New StopBadware guidelines take aim at software update bundling

If the StopBadware coalition has its way, software updaters from Sun Microsystems (see screenshot above) and Apple will carry the embarrassing "badware" label.According to a draft of revamped guidelines (.

StopBadware draft guidelines take aim at software update bundling

If the StopBadware coalition has its way, software updaters from Sun Microsystems (see screenshot above) and Apple will carry the embarrassing "badware" label.

According to a draft of revamped guidelines (.pdf) from the Google-backed computer security consortium, the badware label will expand to include products that:

  • Install a new application through unattended automatic updates.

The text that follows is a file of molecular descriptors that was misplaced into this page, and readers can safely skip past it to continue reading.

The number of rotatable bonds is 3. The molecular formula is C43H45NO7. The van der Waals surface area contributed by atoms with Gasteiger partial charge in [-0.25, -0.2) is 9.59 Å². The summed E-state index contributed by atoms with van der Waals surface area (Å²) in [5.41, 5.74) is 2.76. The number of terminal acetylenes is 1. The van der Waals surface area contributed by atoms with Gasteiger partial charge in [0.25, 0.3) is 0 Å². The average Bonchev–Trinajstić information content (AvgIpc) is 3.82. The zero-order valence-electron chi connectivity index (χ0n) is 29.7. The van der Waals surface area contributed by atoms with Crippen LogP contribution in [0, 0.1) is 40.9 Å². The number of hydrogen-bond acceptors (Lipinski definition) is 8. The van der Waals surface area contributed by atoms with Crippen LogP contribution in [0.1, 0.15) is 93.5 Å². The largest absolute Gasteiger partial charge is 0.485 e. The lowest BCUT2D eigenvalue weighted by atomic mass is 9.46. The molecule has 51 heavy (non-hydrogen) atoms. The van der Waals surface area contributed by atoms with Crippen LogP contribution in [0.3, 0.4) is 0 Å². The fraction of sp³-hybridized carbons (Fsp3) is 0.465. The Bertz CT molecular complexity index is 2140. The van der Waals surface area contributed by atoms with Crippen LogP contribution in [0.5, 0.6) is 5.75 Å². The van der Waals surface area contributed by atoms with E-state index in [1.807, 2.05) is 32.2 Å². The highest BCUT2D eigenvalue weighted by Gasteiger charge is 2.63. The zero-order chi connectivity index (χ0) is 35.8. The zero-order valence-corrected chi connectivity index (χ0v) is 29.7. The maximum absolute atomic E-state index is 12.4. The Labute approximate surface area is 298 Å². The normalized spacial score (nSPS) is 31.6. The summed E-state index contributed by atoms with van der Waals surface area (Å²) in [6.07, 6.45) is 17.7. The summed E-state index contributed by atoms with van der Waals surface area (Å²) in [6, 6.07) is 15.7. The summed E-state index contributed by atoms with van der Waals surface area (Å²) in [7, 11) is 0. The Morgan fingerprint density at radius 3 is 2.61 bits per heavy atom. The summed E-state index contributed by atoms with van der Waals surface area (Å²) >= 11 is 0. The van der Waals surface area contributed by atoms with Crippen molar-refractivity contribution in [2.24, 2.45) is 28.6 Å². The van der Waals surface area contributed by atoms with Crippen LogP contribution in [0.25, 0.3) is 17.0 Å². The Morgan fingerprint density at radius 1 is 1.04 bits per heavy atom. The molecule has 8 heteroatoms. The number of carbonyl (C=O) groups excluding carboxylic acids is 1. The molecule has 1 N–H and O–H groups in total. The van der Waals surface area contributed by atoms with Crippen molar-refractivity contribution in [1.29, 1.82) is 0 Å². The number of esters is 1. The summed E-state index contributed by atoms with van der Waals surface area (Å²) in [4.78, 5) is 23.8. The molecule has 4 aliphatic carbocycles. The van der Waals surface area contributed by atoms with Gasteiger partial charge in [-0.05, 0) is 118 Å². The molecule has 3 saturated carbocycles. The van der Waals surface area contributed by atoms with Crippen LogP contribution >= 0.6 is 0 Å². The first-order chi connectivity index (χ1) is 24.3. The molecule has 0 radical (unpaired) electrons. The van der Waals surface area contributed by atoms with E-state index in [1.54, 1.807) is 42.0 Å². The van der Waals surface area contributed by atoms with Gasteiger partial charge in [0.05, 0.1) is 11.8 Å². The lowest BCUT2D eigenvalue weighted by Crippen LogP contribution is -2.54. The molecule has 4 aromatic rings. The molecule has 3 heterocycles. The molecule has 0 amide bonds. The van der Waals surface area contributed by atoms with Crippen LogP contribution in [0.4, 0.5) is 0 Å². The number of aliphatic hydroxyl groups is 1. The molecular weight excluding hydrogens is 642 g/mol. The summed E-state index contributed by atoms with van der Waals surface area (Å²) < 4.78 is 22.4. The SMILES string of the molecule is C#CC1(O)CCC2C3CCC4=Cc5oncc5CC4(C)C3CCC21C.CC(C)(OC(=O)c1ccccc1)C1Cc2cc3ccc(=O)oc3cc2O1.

• Introduce new potentially unwanted behaviors to an application through unattended automatic updates.

Under these new guidelines,  Apple's WASU (Windows Automatic Sofware Update) utility will be considered badware because it bundles new products like Safari, iTunes and QuickTime alongside security patches without the end user's explicit consent.

[ SEE: How does Apple get away with this badware behavior ]

The StopBadware alliance is currently seeking feedback on the new guidelines.

The non-profit group said it would not use the badware label for installation of new applications alongside updates if there is separate disclosure and consent.

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